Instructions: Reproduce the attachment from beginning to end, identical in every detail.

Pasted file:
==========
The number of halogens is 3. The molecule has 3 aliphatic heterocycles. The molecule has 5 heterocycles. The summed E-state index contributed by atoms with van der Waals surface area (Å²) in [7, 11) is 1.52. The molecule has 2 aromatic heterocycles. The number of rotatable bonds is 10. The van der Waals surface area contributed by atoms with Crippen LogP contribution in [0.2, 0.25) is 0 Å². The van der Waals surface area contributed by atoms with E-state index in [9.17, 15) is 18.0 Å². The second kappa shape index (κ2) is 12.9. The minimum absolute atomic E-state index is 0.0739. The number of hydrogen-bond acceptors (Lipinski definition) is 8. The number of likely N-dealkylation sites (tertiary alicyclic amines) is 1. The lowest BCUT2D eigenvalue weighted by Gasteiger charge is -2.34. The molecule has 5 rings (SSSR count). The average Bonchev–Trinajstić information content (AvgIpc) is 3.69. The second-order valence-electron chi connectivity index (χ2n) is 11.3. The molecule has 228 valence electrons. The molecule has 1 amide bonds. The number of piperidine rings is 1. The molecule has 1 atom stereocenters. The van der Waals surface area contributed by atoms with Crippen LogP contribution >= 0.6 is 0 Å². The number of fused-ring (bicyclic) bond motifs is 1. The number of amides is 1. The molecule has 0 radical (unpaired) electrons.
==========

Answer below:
The number of halogens is 3. The molecule has 3 aliphatic heterocycles. The molecule has 5 heterocycles. The summed E-state index contributed by atoms with van der Waals surface area (Å²) in [7, 11) is 1.52. The molecule has 2 aromatic heterocycles. The number of rotatable bonds is 10. The van der Waals surface area contributed by atoms with Crippen LogP contribution in [0.2, 0.25) is 0 Å². The van der Waals surface area contributed by atoms with E-state index in [9.17, 15) is 18.0 Å². The second kappa shape index (κ2) is 12.9. The minimum absolute atomic E-state index is 0.0739. The number of hydrogen-bond acceptors (Lipinski definition) is 8. The number of likely N-dealkylation sites (tertiary alicyclic amines) is 1. The lowest BCUT2D eigenvalue weighted by Gasteiger charge is -2.34. The molecule has 5 rings (SSSR count). The average Bonchev–Trinajstić information content (AvgIpc) is 3.69. The second-order valence-electron chi connectivity index (χ2n) is 11.3. The molecule has 228 valence electrons. The molecule has 1 amide bonds. The number of piperidine rings is 1. The molecule has 1 atom stereocenters. The van der Waals surface area contributed by atoms with Crippen LogP contribution >= 0.6 is 0 Å². The number of fused-ring (bicyclic) bond motifs is 1. The number of amides is 1. The molecule has 0 radical (unpaired) electrons.